In Ontario, an employer can terminate an employee for “just cause”, meaning they have a legitimate reason to dismiss them and the employee will not receive any termination or severance pay as a result. This is a high bar in Canadian employment law. In fact, dismissal for “just cause” has been called the capital punishment of employment law. Typically, there must be gross misconduct by the employee to warrant termination in this fashion.

What if Your Employer Fires you for “Just Cause”?

In Canada, the employer has the responsibility to prove there was cause to fire you in you are to receive no termination or severance pay. If you challenge the termination, the employer will have to show that your actions rose to this level.

Further, the employer either has to show “just cause” for the summary dismissal or else the employee will likely be considered “wrongfully dismissed”. There isn’t really a middle ground. If the court finds that you were wrongfully dismissed, then the employer will have to pay the damages to the wrongly terminated worker that stem from that. This could be viewed as risky by the employer.

What Behavior can Count as “Just Cause”?

Every situation has to be analyzed on its own merits, but there are some red flags which could prompt an employer to fire someone for cause. These include serious incompetence, fraud, theft, insolence and insubordination, to name a few. Let’s review several of these in a bit more detail.


A worker may be terminated for cause if they have shown “gross incompetence”. Again, this is a high bar for the employer to show. To be successful, they would have to show they gave the employee a chance to prove they could perform in their job and a reasonable opportunity to remedy the alleged incompetence. Basically, an employer has to tell the worker that their job is at risk, and give them a chance to fix the problem.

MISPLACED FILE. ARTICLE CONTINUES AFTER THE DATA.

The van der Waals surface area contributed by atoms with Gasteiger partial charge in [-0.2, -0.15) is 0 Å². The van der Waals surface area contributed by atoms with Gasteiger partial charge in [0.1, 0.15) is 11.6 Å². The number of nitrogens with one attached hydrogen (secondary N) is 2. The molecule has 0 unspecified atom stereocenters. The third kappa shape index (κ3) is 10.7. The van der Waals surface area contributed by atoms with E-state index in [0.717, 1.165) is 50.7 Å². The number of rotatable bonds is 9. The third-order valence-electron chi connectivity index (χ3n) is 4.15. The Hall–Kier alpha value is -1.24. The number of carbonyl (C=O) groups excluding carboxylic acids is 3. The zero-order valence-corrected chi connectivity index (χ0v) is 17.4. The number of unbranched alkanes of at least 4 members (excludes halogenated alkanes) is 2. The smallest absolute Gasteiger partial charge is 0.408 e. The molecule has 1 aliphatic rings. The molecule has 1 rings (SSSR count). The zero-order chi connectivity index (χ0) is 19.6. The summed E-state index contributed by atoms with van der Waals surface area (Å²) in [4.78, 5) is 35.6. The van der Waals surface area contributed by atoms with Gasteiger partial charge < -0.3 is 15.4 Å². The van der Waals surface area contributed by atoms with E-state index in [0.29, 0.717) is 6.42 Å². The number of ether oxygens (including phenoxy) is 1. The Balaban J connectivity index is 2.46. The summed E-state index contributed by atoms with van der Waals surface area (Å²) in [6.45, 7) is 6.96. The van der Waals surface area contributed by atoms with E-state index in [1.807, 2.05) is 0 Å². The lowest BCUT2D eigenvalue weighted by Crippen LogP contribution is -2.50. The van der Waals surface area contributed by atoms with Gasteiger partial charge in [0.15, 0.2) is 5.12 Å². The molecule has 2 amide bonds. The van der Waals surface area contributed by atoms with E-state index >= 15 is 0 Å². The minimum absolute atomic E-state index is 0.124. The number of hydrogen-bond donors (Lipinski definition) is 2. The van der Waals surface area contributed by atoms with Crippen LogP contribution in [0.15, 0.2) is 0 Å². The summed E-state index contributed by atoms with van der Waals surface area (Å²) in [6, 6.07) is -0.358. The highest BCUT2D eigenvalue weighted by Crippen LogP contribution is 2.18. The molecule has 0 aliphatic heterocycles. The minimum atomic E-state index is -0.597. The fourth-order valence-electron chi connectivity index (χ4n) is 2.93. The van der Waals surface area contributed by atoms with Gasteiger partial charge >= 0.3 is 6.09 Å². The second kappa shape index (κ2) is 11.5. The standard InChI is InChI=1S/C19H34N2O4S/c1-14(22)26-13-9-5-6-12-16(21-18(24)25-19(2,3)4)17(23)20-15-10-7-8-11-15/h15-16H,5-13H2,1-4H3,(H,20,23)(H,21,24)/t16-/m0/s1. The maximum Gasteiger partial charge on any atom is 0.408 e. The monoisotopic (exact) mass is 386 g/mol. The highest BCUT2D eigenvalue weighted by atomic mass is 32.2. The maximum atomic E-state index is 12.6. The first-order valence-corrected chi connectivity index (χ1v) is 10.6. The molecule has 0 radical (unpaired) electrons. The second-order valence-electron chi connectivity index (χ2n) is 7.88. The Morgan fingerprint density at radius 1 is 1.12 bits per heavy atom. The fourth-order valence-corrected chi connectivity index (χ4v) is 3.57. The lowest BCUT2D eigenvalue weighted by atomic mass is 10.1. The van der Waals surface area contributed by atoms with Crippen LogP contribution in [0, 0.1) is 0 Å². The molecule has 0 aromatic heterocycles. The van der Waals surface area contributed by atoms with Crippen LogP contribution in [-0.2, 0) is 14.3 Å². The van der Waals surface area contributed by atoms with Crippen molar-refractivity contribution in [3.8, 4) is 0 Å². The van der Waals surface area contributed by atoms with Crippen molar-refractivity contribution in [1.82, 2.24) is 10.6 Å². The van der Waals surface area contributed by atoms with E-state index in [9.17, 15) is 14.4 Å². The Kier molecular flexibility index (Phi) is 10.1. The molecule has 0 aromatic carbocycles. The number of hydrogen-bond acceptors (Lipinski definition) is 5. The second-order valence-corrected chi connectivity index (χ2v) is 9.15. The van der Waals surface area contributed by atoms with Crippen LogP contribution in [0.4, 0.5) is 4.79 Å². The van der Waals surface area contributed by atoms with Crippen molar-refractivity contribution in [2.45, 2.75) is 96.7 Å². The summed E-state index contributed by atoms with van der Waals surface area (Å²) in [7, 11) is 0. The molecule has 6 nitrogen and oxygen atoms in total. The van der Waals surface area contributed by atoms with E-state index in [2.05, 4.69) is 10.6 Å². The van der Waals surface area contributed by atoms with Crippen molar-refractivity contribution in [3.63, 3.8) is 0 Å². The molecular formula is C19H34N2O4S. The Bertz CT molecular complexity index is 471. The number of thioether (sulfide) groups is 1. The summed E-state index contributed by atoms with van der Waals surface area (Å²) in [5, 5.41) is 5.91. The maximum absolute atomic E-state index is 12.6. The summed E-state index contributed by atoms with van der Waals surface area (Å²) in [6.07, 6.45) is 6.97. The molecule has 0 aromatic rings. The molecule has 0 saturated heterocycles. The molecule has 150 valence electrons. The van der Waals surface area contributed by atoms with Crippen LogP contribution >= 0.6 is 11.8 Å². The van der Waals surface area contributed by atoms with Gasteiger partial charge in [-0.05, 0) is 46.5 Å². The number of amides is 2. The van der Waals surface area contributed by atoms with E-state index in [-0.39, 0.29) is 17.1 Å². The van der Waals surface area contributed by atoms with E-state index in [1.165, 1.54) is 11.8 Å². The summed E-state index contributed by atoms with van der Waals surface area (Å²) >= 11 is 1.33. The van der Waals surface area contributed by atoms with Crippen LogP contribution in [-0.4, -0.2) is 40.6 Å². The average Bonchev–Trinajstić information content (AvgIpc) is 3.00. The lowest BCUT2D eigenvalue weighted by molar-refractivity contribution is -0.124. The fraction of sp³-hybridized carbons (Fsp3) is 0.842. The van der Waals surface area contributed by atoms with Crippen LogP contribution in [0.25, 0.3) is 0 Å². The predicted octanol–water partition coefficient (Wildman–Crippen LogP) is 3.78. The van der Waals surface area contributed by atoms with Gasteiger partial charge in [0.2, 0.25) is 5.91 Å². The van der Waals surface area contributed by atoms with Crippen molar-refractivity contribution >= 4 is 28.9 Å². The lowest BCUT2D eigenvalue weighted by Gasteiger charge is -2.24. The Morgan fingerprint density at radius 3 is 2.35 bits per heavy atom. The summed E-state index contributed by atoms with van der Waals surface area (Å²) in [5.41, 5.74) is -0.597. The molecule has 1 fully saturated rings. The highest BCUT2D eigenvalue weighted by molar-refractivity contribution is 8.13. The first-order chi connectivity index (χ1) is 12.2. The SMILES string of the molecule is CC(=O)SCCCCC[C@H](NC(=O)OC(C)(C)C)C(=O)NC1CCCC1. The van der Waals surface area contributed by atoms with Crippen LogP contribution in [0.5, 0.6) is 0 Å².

Insolence typically means derisive, contemptuous or abusive language, generally directed at a superior. It needs to be quite serious to warrant dismissal. The courts will use a contextual approach to determine whether the employment relationship has been damaged, such that it would be inconsistent to continue the relationship.

If the behavior is so extreme that it interferes with and prejudices the safe and proper conduct of the employer’s business, courts have found that summary dismissal is justified.


Insubordination is an employee’s intentional refusal to obey an employer’s lawful and reasonable orders. The courts will view the entire situation to see if the order was clear, and if the employee was reasonably expected to obey it.

The employer must show that the employee willfully obeyed an order. The order must be reasonable and unambiguous. If you didn’t follow instructions because they were unclear and vague, that may not count as insubordination.

The courts may also be interested in the reason why someone obeyed an order that the employer thought was clear. Context matters, and there are many factors which can play a role in determining whether acts of insubordination rise to the level of gross misconduct.

Is One Act Enough to Warrant Dismissal for Just Cause?

Generally, the answer is no. A single act of misconduct would have to be quite extreme to warrant summary dismissal. The courts are not very keen to allow this, in part because of the important role that employment has in a person’s identity.

Progressive discipline is much more likely, where the employee receives clear warnings explaining their infraction. They will be given the opportunity to fix their behavior, and if they do not change their ways, their employer may escalate to terminating them.